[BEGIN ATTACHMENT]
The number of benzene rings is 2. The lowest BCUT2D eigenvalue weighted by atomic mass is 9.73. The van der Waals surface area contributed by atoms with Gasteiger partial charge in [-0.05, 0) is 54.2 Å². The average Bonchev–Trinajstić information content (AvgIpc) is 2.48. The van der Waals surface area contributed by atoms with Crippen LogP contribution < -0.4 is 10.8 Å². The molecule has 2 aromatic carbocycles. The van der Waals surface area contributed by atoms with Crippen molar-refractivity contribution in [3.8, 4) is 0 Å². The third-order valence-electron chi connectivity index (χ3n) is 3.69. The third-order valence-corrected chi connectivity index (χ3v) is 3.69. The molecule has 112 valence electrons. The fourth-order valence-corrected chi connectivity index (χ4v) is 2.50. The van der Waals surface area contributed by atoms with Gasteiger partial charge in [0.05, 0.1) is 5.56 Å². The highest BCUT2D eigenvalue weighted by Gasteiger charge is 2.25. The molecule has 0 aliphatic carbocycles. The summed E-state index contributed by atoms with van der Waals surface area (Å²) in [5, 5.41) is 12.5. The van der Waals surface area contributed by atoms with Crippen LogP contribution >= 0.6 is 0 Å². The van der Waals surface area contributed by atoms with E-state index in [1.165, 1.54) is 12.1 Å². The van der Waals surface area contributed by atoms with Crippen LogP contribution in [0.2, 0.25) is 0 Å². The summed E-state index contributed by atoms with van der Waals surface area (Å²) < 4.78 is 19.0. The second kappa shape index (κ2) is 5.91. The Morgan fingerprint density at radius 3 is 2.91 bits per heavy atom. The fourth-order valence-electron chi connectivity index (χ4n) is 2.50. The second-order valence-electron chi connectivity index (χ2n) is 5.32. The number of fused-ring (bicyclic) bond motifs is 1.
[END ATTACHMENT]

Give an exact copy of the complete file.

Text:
The number of benzene rings is 2. The lowest BCUT2D eigenvalue weighted by atomic mass is 9.73. The van der Waals surface area contributed by atoms with Gasteiger partial charge in [-0.05, 0) is 54.2 Å². The average Bonchev–Trinajstić information content (AvgIpc) is 2.48. The van der Waals surface area contributed by atoms with Crippen LogP contribution < -0.4 is 10.8 Å². The molecule has 2 aromatic carbocycles. The van der Waals surface area contributed by atoms with Crippen molar-refractivity contribution in [3.8, 4) is 0 Å². The third-order valence-electron chi connectivity index (χ3n) is 3.69. The third-order valence-corrected chi connectivity index (χ3v) is 3.69. The molecule has 112 valence electrons. The fourth-order valence-corrected chi connectivity index (χ4v) is 2.50. The van der Waals surface area contributed by atoms with Gasteiger partial charge in [0.05, 0.1) is 5.56 Å². The highest BCUT2D eigenvalue weighted by Gasteiger charge is 2.25. The molecule has 0 aliphatic carbocycles. The summed E-state index contributed by atoms with van der Waals surface area (Å²) in [5, 5.41) is 12.5. The van der Waals surface area contributed by atoms with Crippen LogP contribution >= 0.6 is 0 Å². The van der Waals surface area contributed by atoms with E-state index in [1.165, 1.54) is 12.1 Å². The van der Waals surface area contributed by atoms with Crippen LogP contribution in [0.2, 0.25) is 0 Å². The summed E-state index contributed by atoms with van der Waals surface area (Å²) < 4.78 is 19.0. The second kappa shape index (κ2) is 5.91. The Morgan fingerprint density at radius 3 is 2.91 bits per heavy atom. The fourth-order valence-electron chi connectivity index (χ4n) is 2.50. The second-order valence-electron chi connectivity index (χ2n) is 5.32. The number of fused-ring (bicyclic) bond motifs is 1.